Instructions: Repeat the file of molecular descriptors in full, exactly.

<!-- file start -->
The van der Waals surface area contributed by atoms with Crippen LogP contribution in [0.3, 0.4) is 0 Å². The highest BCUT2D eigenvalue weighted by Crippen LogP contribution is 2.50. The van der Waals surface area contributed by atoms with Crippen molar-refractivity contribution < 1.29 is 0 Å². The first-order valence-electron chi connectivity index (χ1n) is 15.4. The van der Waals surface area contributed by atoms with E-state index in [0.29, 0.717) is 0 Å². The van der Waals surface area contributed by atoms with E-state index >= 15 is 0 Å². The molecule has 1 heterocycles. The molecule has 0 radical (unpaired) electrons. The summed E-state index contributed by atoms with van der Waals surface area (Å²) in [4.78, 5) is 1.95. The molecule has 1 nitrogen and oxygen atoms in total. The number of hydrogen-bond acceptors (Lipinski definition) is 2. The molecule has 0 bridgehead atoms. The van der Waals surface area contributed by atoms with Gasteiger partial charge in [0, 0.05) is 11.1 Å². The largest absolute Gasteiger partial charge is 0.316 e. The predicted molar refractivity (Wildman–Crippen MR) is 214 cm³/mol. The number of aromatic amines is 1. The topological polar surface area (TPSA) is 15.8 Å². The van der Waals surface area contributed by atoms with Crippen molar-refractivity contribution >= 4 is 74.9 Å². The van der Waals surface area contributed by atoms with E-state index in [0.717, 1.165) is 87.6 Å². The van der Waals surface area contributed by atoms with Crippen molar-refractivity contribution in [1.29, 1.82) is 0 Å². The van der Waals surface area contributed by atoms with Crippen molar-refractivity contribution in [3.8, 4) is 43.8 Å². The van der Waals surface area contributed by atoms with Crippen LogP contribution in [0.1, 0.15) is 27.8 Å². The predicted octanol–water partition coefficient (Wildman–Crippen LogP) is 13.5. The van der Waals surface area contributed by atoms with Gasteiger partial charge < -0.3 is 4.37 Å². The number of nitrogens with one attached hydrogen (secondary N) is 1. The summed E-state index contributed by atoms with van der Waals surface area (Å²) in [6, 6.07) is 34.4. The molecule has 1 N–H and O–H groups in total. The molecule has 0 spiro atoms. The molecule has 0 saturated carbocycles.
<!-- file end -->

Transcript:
The van der Waals surface area contributed by atoms with Crippen LogP contribution in [0.3, 0.4) is 0 Å². The highest BCUT2D eigenvalue weighted by Crippen LogP contribution is 2.50. The van der Waals surface area contributed by atoms with Crippen molar-refractivity contribution < 1.29 is 0 Å². The first-order valence-electron chi connectivity index (χ1n) is 15.4. The van der Waals surface area contributed by atoms with E-state index in [0.29, 0.717) is 0 Å². The van der Waals surface area contributed by atoms with E-state index >= 15 is 0 Å². The molecule has 1 heterocycles. The molecule has 0 radical (unpaired) electrons. The summed E-state index contributed by atoms with van der Waals surface area (Å²) in [4.78, 5) is 1.95. The molecule has 1 nitrogen and oxygen atoms in total. The number of hydrogen-bond acceptors (Lipinski definition) is 2. The molecule has 0 bridgehead atoms. The van der Waals surface area contributed by atoms with Gasteiger partial charge in [0, 0.05) is 11.1 Å². The largest absolute Gasteiger partial charge is 0.316 e. The predicted molar refractivity (Wildman–Crippen MR) is 214 cm³/mol. The number of aromatic amines is 1. The topological polar surface area (TPSA) is 15.8 Å². The van der Waals surface area contributed by atoms with Crippen molar-refractivity contribution >= 4 is 74.9 Å². The van der Waals surface area contributed by atoms with E-state index in [0.717, 1.165) is 87.6 Å². The van der Waals surface area contributed by atoms with Crippen molar-refractivity contribution in [1.29, 1.82) is 0 Å². The van der Waals surface area contributed by atoms with Crippen molar-refractivity contribution in [3.8, 4) is 43.8 Å². The van der Waals surface area contributed by atoms with Crippen LogP contribution in [0.1, 0.15) is 27.8 Å². The predicted octanol–water partition coefficient (Wildman–Crippen LogP) is 13.5. The van der Waals surface area contributed by atoms with Gasteiger partial charge < -0.3 is 4.37 Å². The number of nitrogens with one attached hydrogen (secondary N) is 1. The summed E-state index contributed by atoms with van der Waals surface area (Å²) in [6, 6.07) is 34.4. The molecule has 1 N–H and O–H groups in total. The molecule has 0 spiro atoms. The molecule has 0 saturated carbocycles.